eyes

The Connection Between Dry Eyes and Silent Reflux (LPR)

Dry eyes are a common issue affecting many people. Symptoms range from uncomfortable foreign body sensation, burning, and itching to reddened eyes and blurred vision. Those affected often complain about tired, strained eyes and a significantly reduced quality of life.

The causes of dry eyes are diverse. In addition to external factors like screen work, air conditioning, or dry heating air, physical changes such as hormonal fluctuations or autoimmune diseases can also play a role. Treatment is usually limited to addressing the symptoms, for example with moisturizing eye drops or lid hygiene.

LPR: A Statistical Connection with Dry Eyes

In recent years, evidence has been accumulating that laryngopharyngeal reflux (LPR), also known as silent reflux, could also be associated with dry eyes. A recent study found that patients with dry eyes have an 8-fold increased likelihood to also suffer from LPR. The researchers examined 245 subjects, 152 of whom suffered from dry eyes. While only 13% in the control group showed signs of LPR, it was a whole 45% in the dry eye group.

This result sheds an entirely new light on the causes and treatment options for dry eyes. Because if almost half of all dry eye patients simultaneously suffer from LPR, it is not enough to only treat the symptoms. Instead, both conditions must be considered and treated as a unit.

In the following, I would like to elaborate on what LPR actually is, how it is connected to dry eyes, and what those affected can do to alleviate their symptoms. Because with the right knowledge and appropriate strategies, the quality of life can be improved in the long term.

LPR: Reflux in the Airways

Silent reflux, also known as laryngopharyngeal reflux (LPR), is a form of reflux disease that differs significantly from classic heartburn. While with heartburn, stomach contents flow back into the esophagus causing the typical burning pain behind the breastbone, with LPR it rises even further up into the throat and upper airways as well as into the lungs. Additionally, the reflux can reach the ears via the Eustachian tube.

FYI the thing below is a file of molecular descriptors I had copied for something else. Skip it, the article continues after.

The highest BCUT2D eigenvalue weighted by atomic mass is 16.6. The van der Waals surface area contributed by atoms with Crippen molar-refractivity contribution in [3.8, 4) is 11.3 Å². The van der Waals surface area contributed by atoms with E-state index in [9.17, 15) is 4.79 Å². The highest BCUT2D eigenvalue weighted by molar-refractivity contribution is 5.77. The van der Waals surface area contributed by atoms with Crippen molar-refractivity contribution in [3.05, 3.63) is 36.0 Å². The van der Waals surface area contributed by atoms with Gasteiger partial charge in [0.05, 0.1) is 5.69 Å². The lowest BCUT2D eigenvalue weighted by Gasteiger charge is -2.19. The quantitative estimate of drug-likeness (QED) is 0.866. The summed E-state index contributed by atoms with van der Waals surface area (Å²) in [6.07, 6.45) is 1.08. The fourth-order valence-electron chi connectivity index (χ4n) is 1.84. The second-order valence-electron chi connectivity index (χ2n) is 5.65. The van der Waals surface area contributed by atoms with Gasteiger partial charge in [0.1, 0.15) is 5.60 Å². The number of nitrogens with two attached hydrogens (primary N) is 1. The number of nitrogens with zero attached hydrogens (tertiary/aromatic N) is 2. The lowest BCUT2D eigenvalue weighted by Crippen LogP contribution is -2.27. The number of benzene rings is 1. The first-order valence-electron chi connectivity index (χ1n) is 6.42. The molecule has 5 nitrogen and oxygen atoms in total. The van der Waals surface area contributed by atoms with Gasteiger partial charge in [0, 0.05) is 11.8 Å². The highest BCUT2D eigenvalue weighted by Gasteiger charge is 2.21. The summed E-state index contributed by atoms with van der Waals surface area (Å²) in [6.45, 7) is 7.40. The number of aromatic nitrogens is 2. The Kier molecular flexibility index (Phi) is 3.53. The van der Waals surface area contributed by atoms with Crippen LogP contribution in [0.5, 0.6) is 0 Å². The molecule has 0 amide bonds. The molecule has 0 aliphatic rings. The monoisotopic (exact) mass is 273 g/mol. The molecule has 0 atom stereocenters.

Unlike classic esophageal reflux, LPR is not liquid but a fine aerosol, i.e., tiny droplets that mix with the inhaled air. One could also speak in simplified terms of an invisible, gaseous reflux.

As a result, LPR often causes symptoms that at first glance have nothing to do with the stomach. These include chronic cough, sore throat and hoarseness, frequent throat clearing, a coated voice, or the feeling of a lump in the throat. Many sufferers also experience nighttime coughing, breathing pauses (apnea), or even asthma. Because these symptoms are so nonspecific, LPR often goes unrecognized as the cause for a long time and remains untreated.

The aggressive mix of acid and digestive enzymes, especially pepsin, attack the tissue and lead to chronic inflammation. Studies have shown that pepsin can damage the cells of the throat mucosa and stimulate the production of mucus, which in turn intensifies coughing and throat clearing.

There are now also initial indications that LPR can even affect the eyes. If stomach acid and pepsin reach the eyes via the tear ducts, they can cause irritation, inflammation, and damage to the delicate tear glands there. This could explain why people with LPR often also suffer from chronically dry eyes.

How Can Reflux Reach the Eyes?

It is unclear exactly how the reflux reaches the eyes, though there are few possibilities.

Since the stomach enzyme pepsin has been detected in the eyes of LPR patients in studies, the reflux must have somehow made it there.

One possibility would be that the LPR migrates through the tear duct that connects the eye and nose. Possibly, the gaseous LPR is also simply exhaled, and the exhaled air then comes into contact with the eye surface.

Other Causes of Dry Eyes

Of course, one should not forget that most likely reflux at most has an exacerbating effect on dry eye, while the underlying causes are likely to be different.

In our modern digitized world, screen work in particular plays a crucial role for dry eye. More and more people spend many hours on computers, tablets or smartphones – whether at work or in their leisure time.

Dry Eyes at the Screen: How Computer Work Reduces Blink Frequency

The problem: When staring at the screen, our blink frequency decreases by up to 60%. But every blink is important to moisten and protect the eye surface with tear fluid.

If we blink too little, the eyes dry out and become irritated more quickly. In addition, the blue light and contrasts of digital screens strain the eyes further.

Further Exacerbating Influences for Dry Eyes

Adverse environmental conditions can also cause the eyes to dry out. These include air conditioners (e.g. in cars or offices) that dehumidify the air, or dry heating air in winter. Those who spend a lot of time outdoors also expose their eyes to wind, cold and UV radiation – all factors that can destabilize the tear film.